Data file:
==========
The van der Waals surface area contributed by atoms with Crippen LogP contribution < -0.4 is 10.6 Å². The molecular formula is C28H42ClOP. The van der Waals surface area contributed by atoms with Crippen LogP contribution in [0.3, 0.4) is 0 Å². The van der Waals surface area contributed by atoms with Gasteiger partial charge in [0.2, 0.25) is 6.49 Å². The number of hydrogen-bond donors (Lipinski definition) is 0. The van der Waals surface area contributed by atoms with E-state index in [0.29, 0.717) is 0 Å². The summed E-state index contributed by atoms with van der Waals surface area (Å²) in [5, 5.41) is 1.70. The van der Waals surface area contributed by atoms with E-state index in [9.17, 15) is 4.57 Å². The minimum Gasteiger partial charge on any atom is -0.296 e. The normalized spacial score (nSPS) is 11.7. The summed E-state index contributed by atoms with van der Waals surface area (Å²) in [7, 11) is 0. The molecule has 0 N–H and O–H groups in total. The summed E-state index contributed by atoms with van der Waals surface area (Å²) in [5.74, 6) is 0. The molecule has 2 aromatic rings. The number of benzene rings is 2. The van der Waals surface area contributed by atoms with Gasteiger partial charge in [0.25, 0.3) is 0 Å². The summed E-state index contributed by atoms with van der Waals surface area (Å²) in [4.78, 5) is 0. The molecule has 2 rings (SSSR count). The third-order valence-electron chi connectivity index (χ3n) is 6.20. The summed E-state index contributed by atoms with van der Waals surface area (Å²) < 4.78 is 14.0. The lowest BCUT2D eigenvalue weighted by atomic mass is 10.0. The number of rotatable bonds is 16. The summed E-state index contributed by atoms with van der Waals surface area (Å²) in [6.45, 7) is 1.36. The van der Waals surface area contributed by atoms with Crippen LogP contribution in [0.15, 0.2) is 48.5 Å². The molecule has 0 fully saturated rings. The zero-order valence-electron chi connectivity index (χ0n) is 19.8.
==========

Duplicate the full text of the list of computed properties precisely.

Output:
The van der Waals surface area contributed by atoms with Crippen LogP contribution < -0.4 is 10.6 Å². The molecular formula is C28H42ClOP. The van der Waals surface area contributed by atoms with Crippen LogP contribution in [0.3, 0.4) is 0 Å². The van der Waals surface area contributed by atoms with Gasteiger partial charge in [0.2, 0.25) is 6.49 Å². The number of hydrogen-bond donors (Lipinski definition) is 0. The van der Waals surface area contributed by atoms with E-state index in [0.29, 0.717) is 0 Å². The summed E-state index contributed by atoms with van der Waals surface area (Å²) in [5, 5.41) is 1.70. The van der Waals surface area contributed by atoms with E-state index in [9.17, 15) is 4.57 Å². The minimum Gasteiger partial charge on any atom is -0.296 e. The normalized spacial score (nSPS) is 11.7. The summed E-state index contributed by atoms with van der Waals surface area (Å²) in [7, 11) is 0. The molecule has 0 N–H and O–H groups in total. The summed E-state index contributed by atoms with van der Waals surface area (Å²) in [5.74, 6) is 0. The molecule has 2 aromatic rings. The number of benzene rings is 2. The van der Waals surface area contributed by atoms with Gasteiger partial charge in [0.25, 0.3) is 0 Å². The summed E-state index contributed by atoms with van der Waals surface area (Å²) in [4.78, 5) is 0. The molecule has 2 rings (SSSR count). The third-order valence-electron chi connectivity index (χ3n) is 6.20. The summed E-state index contributed by atoms with van der Waals surface area (Å²) < 4.78 is 14.0. The lowest BCUT2D eigenvalue weighted by atomic mass is 10.0. The number of rotatable bonds is 16. The summed E-state index contributed by atoms with van der Waals surface area (Å²) in [6.45, 7) is 1.36. The van der Waals surface area contributed by atoms with Crippen LogP contribution in [0.15, 0.2) is 48.5 Å². The molecule has 0 fully saturated rings. The zero-order valence-electron chi connectivity index (χ0n) is 19.8.